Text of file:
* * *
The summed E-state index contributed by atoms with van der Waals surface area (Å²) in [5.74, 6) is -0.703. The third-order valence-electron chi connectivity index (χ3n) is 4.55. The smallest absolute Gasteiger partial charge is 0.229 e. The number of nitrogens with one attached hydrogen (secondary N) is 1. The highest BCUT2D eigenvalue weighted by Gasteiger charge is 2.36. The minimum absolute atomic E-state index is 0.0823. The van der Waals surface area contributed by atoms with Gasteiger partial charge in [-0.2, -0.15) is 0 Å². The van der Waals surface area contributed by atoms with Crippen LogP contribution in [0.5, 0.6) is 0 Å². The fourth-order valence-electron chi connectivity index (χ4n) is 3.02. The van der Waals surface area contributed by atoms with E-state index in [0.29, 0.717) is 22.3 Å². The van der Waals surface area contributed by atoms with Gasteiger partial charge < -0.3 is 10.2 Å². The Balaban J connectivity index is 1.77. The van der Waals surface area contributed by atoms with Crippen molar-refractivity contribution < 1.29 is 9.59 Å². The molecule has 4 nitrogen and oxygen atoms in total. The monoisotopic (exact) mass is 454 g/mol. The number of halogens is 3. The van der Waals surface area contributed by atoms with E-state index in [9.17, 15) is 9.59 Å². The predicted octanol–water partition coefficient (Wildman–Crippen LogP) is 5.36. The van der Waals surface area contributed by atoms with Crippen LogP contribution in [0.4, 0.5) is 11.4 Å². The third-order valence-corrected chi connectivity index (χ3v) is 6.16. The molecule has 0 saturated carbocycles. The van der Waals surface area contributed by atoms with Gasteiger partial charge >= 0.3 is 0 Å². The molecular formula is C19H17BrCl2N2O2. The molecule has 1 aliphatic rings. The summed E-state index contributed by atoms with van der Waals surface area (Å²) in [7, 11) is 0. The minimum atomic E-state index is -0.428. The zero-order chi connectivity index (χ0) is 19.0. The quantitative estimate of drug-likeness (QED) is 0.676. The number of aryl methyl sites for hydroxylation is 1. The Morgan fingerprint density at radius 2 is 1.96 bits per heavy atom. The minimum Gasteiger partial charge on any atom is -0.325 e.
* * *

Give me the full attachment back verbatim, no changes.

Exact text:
The summed E-state index contributed by atoms with van der Waals surface area (Å²) in [5.74, 6) is -0.703. The third-order valence-electron chi connectivity index (χ3n) is 4.55. The smallest absolute Gasteiger partial charge is 0.229 e. The number of nitrogens with one attached hydrogen (secondary N) is 1. The highest BCUT2D eigenvalue weighted by Gasteiger charge is 2.36. The minimum absolute atomic E-state index is 0.0823. The van der Waals surface area contributed by atoms with Gasteiger partial charge in [-0.2, -0.15) is 0 Å². The van der Waals surface area contributed by atoms with Crippen LogP contribution in [0.5, 0.6) is 0 Å². The fourth-order valence-electron chi connectivity index (χ4n) is 3.02. The van der Waals surface area contributed by atoms with E-state index in [0.29, 0.717) is 22.3 Å². The van der Waals surface area contributed by atoms with Gasteiger partial charge < -0.3 is 10.2 Å². The Balaban J connectivity index is 1.77. The van der Waals surface area contributed by atoms with Crippen molar-refractivity contribution < 1.29 is 9.59 Å². The molecule has 4 nitrogen and oxygen atoms in total. The monoisotopic (exact) mass is 454 g/mol. The number of halogens is 3. The van der Waals surface area contributed by atoms with E-state index in [9.17, 15) is 9.59 Å². The predicted octanol–water partition coefficient (Wildman–Crippen LogP) is 5.36. The van der Waals surface area contributed by atoms with Crippen LogP contribution in [0.4, 0.5) is 11.4 Å². The third-order valence-corrected chi connectivity index (χ3v) is 6.16. The molecule has 0 saturated carbocycles. The van der Waals surface area contributed by atoms with Gasteiger partial charge >= 0.3 is 0 Å². The molecular formula is C19H17BrCl2N2O2. The molecule has 1 aliphatic rings. The summed E-state index contributed by atoms with van der Waals surface area (Å²) in [7, 11) is 0. The minimum atomic E-state index is -0.428. The zero-order chi connectivity index (χ0) is 19.0. The quantitative estimate of drug-likeness (QED) is 0.676. The number of aryl methyl sites for hydroxylation is 1. The Morgan fingerprint density at radius 2 is 1.96 bits per heavy atom. The minimum Gasteiger partial charge on any atom is -0.325 e.